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Just blah.

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Please note, to the right, my extensive scarf collection based upon many years of gathering, across continents even. It was a joke in my old workplace how often I wore scarves… I was like, known, for wearing scarves (by teachers and students).

     This article from Bustle called “Eight Things You Need to Know if You Are Interested in Minimalism” posted on Facebook by The Minimalists prompted me to write on the topic because I connected with the struggles outlined so much, and most specifically this, “The easy thing is purging.  The difficult part is no longer consuming.” Author Brianna Weist states,

“It’s easy to donate clothes you don’t wear or downsize things you never really wanted. It’s far more difficult to address the stress that leads you to want to numb it with shopping, or the sense of inferiority that makes you want to own more and more and more. It’s not “getting rid of” that’s the challenge here — it’s dealing with the deeply embedded psychological reasons you wanted to in the first place.”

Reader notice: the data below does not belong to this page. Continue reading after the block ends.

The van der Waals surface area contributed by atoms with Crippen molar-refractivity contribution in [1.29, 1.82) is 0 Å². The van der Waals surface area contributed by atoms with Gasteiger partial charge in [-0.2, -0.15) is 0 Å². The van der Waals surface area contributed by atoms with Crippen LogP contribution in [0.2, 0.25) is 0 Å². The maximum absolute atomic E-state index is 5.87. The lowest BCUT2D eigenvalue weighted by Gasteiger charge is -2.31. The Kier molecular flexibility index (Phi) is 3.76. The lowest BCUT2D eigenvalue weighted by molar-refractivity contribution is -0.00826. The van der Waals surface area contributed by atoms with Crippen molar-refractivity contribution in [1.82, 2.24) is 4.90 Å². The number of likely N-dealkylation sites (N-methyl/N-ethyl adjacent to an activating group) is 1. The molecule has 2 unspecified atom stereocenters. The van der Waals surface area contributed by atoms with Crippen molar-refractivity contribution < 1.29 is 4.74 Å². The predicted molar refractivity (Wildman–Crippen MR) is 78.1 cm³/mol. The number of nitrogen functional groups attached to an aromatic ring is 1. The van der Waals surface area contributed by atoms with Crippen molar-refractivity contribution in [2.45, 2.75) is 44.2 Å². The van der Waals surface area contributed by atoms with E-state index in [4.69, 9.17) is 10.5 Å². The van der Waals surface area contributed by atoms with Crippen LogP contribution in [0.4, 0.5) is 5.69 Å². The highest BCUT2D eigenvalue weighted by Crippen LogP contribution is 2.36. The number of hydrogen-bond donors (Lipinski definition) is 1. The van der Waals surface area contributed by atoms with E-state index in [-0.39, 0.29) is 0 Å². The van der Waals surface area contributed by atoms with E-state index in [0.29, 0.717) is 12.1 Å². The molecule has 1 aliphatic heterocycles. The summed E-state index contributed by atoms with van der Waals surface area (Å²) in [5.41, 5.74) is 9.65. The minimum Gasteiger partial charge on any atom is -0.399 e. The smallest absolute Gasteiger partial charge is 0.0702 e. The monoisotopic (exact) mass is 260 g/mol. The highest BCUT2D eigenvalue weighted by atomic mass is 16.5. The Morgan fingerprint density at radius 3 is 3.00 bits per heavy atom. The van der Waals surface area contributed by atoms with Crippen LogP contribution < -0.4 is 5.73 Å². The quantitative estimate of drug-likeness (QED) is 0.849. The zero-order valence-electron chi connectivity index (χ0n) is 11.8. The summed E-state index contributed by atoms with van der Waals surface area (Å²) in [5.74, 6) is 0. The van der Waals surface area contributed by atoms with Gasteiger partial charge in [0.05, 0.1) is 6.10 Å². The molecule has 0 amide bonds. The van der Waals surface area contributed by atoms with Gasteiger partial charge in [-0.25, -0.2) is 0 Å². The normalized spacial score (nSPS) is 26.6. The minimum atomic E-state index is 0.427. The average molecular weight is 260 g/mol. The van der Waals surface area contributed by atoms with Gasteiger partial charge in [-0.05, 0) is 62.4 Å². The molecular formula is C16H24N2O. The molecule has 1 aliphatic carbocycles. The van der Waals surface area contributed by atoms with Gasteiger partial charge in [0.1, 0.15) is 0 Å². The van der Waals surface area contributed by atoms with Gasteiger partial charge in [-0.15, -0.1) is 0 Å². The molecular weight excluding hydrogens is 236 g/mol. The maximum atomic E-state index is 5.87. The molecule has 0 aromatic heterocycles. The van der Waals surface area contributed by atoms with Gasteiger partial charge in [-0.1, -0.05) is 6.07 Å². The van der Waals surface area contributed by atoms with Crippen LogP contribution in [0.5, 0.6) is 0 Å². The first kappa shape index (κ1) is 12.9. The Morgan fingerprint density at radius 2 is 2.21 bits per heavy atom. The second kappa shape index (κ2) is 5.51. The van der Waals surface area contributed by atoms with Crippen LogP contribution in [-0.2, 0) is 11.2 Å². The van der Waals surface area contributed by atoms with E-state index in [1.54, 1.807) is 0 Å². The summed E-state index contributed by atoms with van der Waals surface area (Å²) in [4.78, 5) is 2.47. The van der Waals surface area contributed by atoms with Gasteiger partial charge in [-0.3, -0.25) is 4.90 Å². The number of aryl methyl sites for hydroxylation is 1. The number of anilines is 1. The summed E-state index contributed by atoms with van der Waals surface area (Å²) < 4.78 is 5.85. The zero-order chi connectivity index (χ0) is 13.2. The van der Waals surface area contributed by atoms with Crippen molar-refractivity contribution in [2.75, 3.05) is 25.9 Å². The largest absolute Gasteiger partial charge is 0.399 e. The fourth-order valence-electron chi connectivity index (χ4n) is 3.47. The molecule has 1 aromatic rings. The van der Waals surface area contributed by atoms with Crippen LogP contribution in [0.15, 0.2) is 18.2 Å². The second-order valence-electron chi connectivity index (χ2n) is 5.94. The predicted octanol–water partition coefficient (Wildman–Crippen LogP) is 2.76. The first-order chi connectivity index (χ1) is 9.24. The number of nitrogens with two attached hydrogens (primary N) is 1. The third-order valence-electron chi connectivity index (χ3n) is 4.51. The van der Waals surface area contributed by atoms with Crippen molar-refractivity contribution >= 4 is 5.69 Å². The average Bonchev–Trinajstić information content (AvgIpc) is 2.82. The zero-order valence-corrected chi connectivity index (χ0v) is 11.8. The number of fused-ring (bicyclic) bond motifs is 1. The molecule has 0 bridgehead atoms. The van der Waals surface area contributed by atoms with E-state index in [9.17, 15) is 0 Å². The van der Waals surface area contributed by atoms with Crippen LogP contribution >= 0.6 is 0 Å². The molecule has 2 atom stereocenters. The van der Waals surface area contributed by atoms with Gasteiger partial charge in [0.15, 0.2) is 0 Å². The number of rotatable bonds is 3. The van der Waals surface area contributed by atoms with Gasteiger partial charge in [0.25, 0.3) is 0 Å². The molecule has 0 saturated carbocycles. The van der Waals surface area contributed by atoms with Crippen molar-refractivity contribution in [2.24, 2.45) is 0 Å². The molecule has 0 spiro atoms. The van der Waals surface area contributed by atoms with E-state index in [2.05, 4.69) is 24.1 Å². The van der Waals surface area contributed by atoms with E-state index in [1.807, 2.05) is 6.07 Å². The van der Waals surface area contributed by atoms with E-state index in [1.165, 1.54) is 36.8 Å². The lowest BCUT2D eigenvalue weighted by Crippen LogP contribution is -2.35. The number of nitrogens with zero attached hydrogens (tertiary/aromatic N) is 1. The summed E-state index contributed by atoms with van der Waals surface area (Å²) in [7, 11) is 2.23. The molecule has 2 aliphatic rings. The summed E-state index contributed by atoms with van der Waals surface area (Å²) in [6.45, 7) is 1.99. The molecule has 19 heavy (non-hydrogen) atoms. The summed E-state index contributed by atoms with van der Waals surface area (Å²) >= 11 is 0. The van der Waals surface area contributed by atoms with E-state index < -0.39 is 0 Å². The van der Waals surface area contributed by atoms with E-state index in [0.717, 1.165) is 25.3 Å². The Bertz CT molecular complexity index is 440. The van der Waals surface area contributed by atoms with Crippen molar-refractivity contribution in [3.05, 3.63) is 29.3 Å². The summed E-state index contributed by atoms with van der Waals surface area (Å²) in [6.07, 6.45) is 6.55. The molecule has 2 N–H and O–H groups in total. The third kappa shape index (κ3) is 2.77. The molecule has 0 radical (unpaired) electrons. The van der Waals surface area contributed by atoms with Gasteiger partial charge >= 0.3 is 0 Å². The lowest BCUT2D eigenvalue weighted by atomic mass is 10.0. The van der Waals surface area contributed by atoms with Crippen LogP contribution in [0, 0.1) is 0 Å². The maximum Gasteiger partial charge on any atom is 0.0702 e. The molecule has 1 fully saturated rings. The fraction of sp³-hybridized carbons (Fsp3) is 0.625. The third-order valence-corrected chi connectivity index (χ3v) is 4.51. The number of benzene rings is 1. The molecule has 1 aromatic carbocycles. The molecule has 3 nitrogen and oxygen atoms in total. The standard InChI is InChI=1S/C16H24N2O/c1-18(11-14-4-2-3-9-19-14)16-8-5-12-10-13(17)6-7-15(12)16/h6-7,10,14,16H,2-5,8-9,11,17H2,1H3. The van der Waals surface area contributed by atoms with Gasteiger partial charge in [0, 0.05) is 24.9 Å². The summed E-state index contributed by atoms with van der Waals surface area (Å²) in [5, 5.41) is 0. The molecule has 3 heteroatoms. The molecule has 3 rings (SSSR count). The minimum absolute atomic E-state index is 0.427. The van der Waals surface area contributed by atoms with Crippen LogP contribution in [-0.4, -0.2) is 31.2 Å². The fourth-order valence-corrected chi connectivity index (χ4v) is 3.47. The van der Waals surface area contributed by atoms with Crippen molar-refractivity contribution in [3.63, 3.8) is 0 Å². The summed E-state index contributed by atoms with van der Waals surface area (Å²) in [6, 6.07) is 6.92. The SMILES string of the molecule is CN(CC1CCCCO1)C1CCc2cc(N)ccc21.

While I tend to understand my occasional shopping binges as poor impulse control and a subtle form of addiction more than a lack of self worth specifically, I do connect with the idea that it is easier to get rid than it is to stop consuming. Jamey follows the “one in, one out” rule far better than I do.
     While I know that we are probably careful consumers in most areas, this really only makes the situation more difficult and consuming (pardon my pun): as modern Americans, most of us are addicted to stuff and it is a cultural issue as well as an individual issue. This makes it so hard to escape the system because we are raised in it. I am no exception. I like the way a new pair of shoes makes me feel, but when I buy them, more often than not, they really just make me think about how now I need the perfect __________ (fill in the blank) to go with them.
     It is a never ending cycle, like any addiction, and it is so prevalent in our society that it is rarely even noticed as a problematic behavior.  Yes, we talk about having too much stuff, but to really step out of consumer culture totally?  That is rarely ever the question.
     This post is a snippet of my journey as a struggling, and at times failing, minimalist.  I feel like there will be more to come on the topic.  Until then, I am curious how everyone else deals with “stuff.”  Here are some questions I would love to hear more about from others:
  • How do you cope with living in a consumerist-based society?

  • Is it important to you to have less stuff?  To value stuff less?  How do you go about this?

  • What do possessions mean to you?

On a final three sub-notes:

  1. The feature photo in this post is one of my favorite places in my house: a bench seat window in our kitchen.  It is a snuggly, wonderful little nook for reading, writing and napping.
  2. I dedicate this post to my wonderfully organized and minimalist husband who has, over the years, taught me much about managing my stuff (and my adult life).